CM: A stigma that has been attached to indigenous peoples since the colonial period and until the present.
RD: I have wanted to totally break with that stigma for the rest of story. It is very curious that this character is identified as a traitor when the question that naturally arises is Who did Felipillo betray? He did not betray Atahualpa, he did not owe him any kind of loyalty. Atahualpa was an Inca, while Felipillo was a settler captured on the coasts of northern Peru, possibly in present-day Ecuador, in the area of the Manta or Huancavilca ethnic group. He, most probably (and this is something that important historians such as Juan José Vega affirm) did not know Quechua, so he could not apply the syntactic devices that I mentioned before to try to get a vocabulary that evoked Quechua. He had been captured off the coast of Ecuador and had spent four or five years in Spain, speaking exclusively Spanish, so I had no choice but to try to evoke his language: the 16th Century Spanish as experienced by an indigenous boy who lived around 1526. 

To build this language I used texts of the time such as La Celestina by Fernando de Rojas and I made a dictionary based on expressions and words taken from that work. I also used the Amadis de Gaul, one of whose canonical versions were published in two volumes in 1508, and texts such as the letters dictated by Francisco Pizarro and published by the Peruvian historian Guillermo Lohmann Villena. I used colonial cronistas such as Cieza de León and Agustín de Zárate, not only as sources of information but also as containers or directories of expressions that I was compiling, understanding, and incorporating into the dictionary that I finally built and included at the end of the novel as a reader’s aid. But this reconstruction of 16th Century Spanish is only present in the novel when Felipillo’s perspective appears, who also has a privileged view of the Spaniards: he knows them and can talk to them.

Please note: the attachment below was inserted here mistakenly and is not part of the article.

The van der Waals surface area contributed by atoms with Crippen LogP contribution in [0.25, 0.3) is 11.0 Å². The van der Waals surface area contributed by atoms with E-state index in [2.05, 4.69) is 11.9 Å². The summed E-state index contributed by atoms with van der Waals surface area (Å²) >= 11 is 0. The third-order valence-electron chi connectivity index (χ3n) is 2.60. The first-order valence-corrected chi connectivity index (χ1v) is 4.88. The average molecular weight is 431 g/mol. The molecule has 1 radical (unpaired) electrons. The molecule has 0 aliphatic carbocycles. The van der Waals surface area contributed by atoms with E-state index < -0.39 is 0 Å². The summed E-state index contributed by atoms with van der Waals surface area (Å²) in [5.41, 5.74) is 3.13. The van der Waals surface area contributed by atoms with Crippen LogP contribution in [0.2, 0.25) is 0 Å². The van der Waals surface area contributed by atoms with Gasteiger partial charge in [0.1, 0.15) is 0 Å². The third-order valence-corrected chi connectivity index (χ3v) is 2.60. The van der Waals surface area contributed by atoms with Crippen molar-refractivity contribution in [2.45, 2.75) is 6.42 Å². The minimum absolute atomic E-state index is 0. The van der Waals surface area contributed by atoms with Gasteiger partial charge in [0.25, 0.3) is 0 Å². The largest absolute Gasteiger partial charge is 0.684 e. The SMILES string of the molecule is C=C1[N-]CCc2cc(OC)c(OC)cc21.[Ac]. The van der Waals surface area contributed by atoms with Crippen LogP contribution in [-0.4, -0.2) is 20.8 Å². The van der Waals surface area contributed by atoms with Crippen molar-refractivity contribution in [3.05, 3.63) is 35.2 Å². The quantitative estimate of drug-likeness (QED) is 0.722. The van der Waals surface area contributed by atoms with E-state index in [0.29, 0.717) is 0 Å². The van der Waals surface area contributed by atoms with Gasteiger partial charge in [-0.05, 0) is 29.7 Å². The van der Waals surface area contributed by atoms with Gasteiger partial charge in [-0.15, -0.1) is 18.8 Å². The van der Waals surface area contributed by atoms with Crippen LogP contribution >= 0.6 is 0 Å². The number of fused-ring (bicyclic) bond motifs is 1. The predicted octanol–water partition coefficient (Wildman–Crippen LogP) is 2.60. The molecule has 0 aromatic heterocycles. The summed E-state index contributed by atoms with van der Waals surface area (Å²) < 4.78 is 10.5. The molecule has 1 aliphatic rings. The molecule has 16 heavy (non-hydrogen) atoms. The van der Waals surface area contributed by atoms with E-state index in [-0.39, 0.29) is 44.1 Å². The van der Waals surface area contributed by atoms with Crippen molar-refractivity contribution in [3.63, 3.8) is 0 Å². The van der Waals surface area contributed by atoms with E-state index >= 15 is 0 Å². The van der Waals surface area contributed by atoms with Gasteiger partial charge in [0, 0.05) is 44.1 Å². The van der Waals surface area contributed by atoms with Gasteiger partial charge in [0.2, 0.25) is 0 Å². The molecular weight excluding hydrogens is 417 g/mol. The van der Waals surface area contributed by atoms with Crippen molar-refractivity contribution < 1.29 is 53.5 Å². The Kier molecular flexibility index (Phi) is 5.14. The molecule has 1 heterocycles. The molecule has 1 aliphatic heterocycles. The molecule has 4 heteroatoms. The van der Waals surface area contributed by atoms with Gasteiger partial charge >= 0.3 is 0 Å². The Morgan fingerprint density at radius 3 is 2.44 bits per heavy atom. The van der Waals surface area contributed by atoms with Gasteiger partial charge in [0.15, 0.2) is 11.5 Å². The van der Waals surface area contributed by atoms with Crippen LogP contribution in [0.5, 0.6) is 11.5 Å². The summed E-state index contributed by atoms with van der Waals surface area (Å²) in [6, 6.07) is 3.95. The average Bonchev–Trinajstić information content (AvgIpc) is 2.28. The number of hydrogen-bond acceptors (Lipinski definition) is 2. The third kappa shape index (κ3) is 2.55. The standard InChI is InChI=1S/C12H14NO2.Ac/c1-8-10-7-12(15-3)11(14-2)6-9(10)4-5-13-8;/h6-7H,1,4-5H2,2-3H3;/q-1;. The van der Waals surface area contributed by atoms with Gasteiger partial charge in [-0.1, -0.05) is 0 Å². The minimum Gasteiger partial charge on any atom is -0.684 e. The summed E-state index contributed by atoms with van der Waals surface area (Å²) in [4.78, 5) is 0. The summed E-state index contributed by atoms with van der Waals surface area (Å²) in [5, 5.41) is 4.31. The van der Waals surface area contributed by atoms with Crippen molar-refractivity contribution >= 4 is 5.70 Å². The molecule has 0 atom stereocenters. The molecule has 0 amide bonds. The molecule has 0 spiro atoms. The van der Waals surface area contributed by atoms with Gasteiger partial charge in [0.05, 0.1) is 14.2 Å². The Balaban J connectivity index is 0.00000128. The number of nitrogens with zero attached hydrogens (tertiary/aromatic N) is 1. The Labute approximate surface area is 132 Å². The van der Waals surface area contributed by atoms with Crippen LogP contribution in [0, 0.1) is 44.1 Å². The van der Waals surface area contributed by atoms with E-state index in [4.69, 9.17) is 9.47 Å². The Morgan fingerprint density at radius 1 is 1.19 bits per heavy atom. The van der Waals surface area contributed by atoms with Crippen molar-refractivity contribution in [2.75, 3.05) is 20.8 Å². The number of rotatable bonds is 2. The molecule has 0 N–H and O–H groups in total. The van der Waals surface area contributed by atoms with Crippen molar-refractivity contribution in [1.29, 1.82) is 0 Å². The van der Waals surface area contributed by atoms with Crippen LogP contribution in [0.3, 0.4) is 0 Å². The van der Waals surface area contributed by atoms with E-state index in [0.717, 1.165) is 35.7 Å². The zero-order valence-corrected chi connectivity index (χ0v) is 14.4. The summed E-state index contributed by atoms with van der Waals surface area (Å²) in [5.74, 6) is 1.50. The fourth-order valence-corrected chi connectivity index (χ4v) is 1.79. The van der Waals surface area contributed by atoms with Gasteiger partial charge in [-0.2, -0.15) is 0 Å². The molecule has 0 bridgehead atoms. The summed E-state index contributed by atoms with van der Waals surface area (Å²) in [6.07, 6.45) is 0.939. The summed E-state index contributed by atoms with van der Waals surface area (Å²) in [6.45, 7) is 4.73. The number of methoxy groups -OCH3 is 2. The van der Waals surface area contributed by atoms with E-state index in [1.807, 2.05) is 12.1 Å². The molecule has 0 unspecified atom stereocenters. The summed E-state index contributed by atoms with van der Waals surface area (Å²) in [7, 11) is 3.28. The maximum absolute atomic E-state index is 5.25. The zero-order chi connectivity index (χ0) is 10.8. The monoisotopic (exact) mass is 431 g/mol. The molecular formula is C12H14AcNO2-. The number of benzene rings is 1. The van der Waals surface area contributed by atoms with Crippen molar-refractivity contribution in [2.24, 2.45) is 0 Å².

The language he speaks with them is 16th Century Spanish. It is an exercise that not even the Spanish have done. First, they do not have an individualized perception of the Conquistadors themselves beyond Fernando Pizarro, Francisco Pizarro, and Hernando de Soto; at most, they will talk about costumes, but they do not have that individualized perception, not even of the priests. They, the Spaniards, have not done that work and I think it is also necessary to do it. In my case, it was because there was no other way for me to believe in the character of Felipillo.

The novel has had a very particular impact on the Peruvian people, among the ordinary people I have met during tours throughout the country

CM: I think this is one of the most important values of the novel, which, by the way, has been described as one of the most important novels of the 21st Century, at least in the book publicity discourse in Peru. I would be tempted to say it is true, but how did you receive it? How do you react to this qualification?
RD: I prefer to stick to another type of qualification. I know that the novel has had an impact, not in commercial terms or in terms of criticism, but it has had a very particular impact on the Peruvian people, among the ordinary people I have met during tours throughout the country. Talking to people, the book has touched something in the Peruvian’s nerves that I don’t remember having seen with any other fiction book. There is something that makes people consider The Inca’s Spy as their own. An interesting circumstance that I can mention is that the novel was nominated for the National Literature Prize, but in Peru, this prize is awarded to the publisher, not to the author. It’s the publisher who submits the book to be considered for the award. There was an accounting problem, a tax or registration issue, that sort of thing, and the book was eliminated. What was interesting was the reaction of collective fury. I received letters, and a lot of people started insulting the Ministry of Culture, there was a moment when I was receiving thousands of messages from outraged people, waiting for me to say something, to ask for the head of the Minister of Culture. This went so far that the Ministry of Culture was forced to present the reasons why the novel had been eliminated, explaining that the award not only recognizes a literary work but also tries to favor the publishing system in general, and so on. What struck me was that the outrage was deep, and it was as if this denial, as if this problem had touched people in something very personal. That moved me deeply.